28th December 2008
Merry Christmas one and all! Sorry we’ve been so tardy with our Christmas wishes. I’ve spent the festive season up to my neck in beef dripping and sundry accompaniments. Now this beats being up to my elbows in a turkey’s a**** but it’s a close run thing 🙂 Christmas for us is a bit excessive as Richard’s family celebrate it the Polish way on Christmas Eve and then the British way on Christmas Day.
We had a lovely little cruise from Packet Boat Marina up to Cowley Lock and back today. It was a crisp and sunny winter’s day (with freezing winds) and we fancied a bit of fresh air. We had the vague aim of checking that the boat was ok, giving the engine a quick run and eating lunch in a warm and dog -friendly pub! It’s a slow bobble up to the lock what with all the online moorings, but we weren’t in a hurry. To our relief, we found that you CAN wind a 60 foot boat just below the lock and the bollards on the towpath side are 24-hour visitor moorings – perfect.
But our desire to find a dog-friendly eaterie was thwarted at every turn. The dog-friendly tea-shop by Cowley Lock was closed (we guess they closed early due to lack of trade – the sign said they were open!). The Malt Shovel pub next door does food but they don’t allow dogs indoors and it really was too cold to be eating outside!
With the boat pointing the right way we headed back towards the marina. Despite having two walks already, Blue complained incessantly so Richard took them for a walk while I pottered down the canal towards the next pub. The Water’s Edge, just by Bridge 190, has convenient moorings right outside. The moorings were empty and there was plenty of room for a 60 footer. All looking good, but a sad smoker standing outside informed us that dogs were not allowed. When we checked, they would have been allowed in the conservatory but it was pretty chilly in there so we thought they’d be better off on board.
The Water’s Edge is an attractive pub from the canal and had a reasonable Sunday menu (£13 odd for 2 courses) with a nice selection of ‘proper’ food. There was a hefty surcharge (£4.50) if you wanted steak so we gave that a miss. But the pub just didn’t do it for us – we can’t put our finger on why that was but it just seemed mediocre where it should have been excellent. The service was friendly but slow; the food was well cooked, at times excellent but also lacked flavour in places; the desserts were processed and bland; the loos were spotlessly clean but somewhat shabby. It’s a shame as it’s the closest pub to the marina and might have become a regular watering hole.
But nil desperandum, there’s an unexplored Fuller’s pub a few yards up the road. It looks unappealing from outside but if it allows dogs and does decent chips, as many other Fullers pubs do, then it’ll be just fine! (Like Herbie we like the Black Horse in Perivale). I’ve been thinking of writing a page of dog-friendly pubs for easy reference (as per our guide to mooring spots). Watch this space!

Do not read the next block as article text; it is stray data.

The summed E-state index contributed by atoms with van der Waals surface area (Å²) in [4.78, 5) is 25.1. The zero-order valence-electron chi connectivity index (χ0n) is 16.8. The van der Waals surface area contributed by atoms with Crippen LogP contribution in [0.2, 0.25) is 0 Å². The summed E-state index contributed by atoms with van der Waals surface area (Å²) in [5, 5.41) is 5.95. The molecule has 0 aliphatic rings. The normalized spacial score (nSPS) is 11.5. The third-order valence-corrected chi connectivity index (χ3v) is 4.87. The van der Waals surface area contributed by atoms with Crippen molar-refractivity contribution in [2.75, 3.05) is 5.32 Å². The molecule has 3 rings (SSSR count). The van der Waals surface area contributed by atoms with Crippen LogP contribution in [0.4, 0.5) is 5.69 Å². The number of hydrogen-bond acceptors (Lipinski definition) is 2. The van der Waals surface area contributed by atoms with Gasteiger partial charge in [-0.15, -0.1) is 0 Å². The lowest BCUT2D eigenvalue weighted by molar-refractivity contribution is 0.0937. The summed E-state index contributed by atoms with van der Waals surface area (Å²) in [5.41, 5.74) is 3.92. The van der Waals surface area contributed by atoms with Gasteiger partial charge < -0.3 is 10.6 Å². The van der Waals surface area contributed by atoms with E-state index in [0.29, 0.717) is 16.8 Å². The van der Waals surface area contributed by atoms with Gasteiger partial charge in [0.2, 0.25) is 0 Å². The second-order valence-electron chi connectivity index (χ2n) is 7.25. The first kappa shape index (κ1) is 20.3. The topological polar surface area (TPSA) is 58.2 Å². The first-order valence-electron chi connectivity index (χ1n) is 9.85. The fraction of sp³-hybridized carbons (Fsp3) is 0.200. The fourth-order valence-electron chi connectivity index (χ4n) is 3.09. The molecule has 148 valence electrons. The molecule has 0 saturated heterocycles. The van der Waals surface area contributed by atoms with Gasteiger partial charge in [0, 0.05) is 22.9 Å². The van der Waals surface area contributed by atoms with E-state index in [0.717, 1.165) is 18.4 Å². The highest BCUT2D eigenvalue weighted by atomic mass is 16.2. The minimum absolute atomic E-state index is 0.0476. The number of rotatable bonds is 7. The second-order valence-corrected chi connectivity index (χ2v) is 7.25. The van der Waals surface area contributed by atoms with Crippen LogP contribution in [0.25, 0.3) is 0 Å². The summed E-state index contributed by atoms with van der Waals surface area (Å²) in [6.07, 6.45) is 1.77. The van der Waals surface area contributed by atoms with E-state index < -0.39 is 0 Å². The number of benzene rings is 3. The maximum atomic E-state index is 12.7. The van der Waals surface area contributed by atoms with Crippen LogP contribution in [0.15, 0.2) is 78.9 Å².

The dogs gave us a rapturous welcome when we got back on board. Maybe this was because of the pocketful of leftovers I’d carried back or maybe because they were cold. For some reason the boiler had turned itself off. We’ve had this happen before but thought that the recent service had fixed it. The universal cure of turning the timer off and on again set the boiler running and we cruised round the corner to the marina with dogs wrapped in blankets.
I think we’re getting better at reversing into our mooring – despite a gustily inconvenient breeze, we easily got the boat into our spot, proving once again that practice really does make perfect!
We finished the afternoon with hot lattes from our most excellent espresso machine and we put my kitchen scales to unusual use by weighing the carbon dioxide cylinders in our life-jackets. We also did the other standard checks to make sure that they’re in working order. Yes, you’ve guessed it, we’re going tidal again. We’ve decided to support this year’s St Pancras Cruising Club flotilla to the London Boatshow. As we’ve mentioned before, it’s a splendid adventure and although the cost has sadly taken a BIG upward hike this year, we can thoroughly recommend it. We’re going off on January 8th and then we come back on 19th January at some unearthly hour in the dark – no doubt we’ll makes a few posts then assuming that Richard gets round to putting some navigation lights on the boat and we manage to track down Diesel Lizzie for us first post-November fill up!
Poor Lou and Blue have been in the wars in the run up to Christmas. Having been in kennels for 10 days while we were on holiday, Blue escaped with his ribs sticking out (he’d lost 2kg) and with a deep cut in one eyelid; he followed up by pulling a muscle in his back two days later and finished the week with a flourish by ripping off one of his toenails on a walk; Lou joined in be acquiring two deep grazes and a puncture wound to her back legs on the same walk. We’ve had four vet visits in 6 days – a new record; not to mention that two of those visits were on one day because Blue managed to experience EVERY listed side-effect to the injection he was given for his back! Many antibiotics and painkillers later they’re recovering well though Blue is still on lead-only walking because of his back. He’s not impressed. Luckily, the house is full of roasted meats so I have been able to ease their distress!
Would we have greyhounds again, even after these two most accident-prone specimens? OF COURSE WE WOULD. They’re tremendous and just remember, Blue and Lou are collecting everyone’s bad luck so that other greyhounds can enjoy an injury-free life 🙂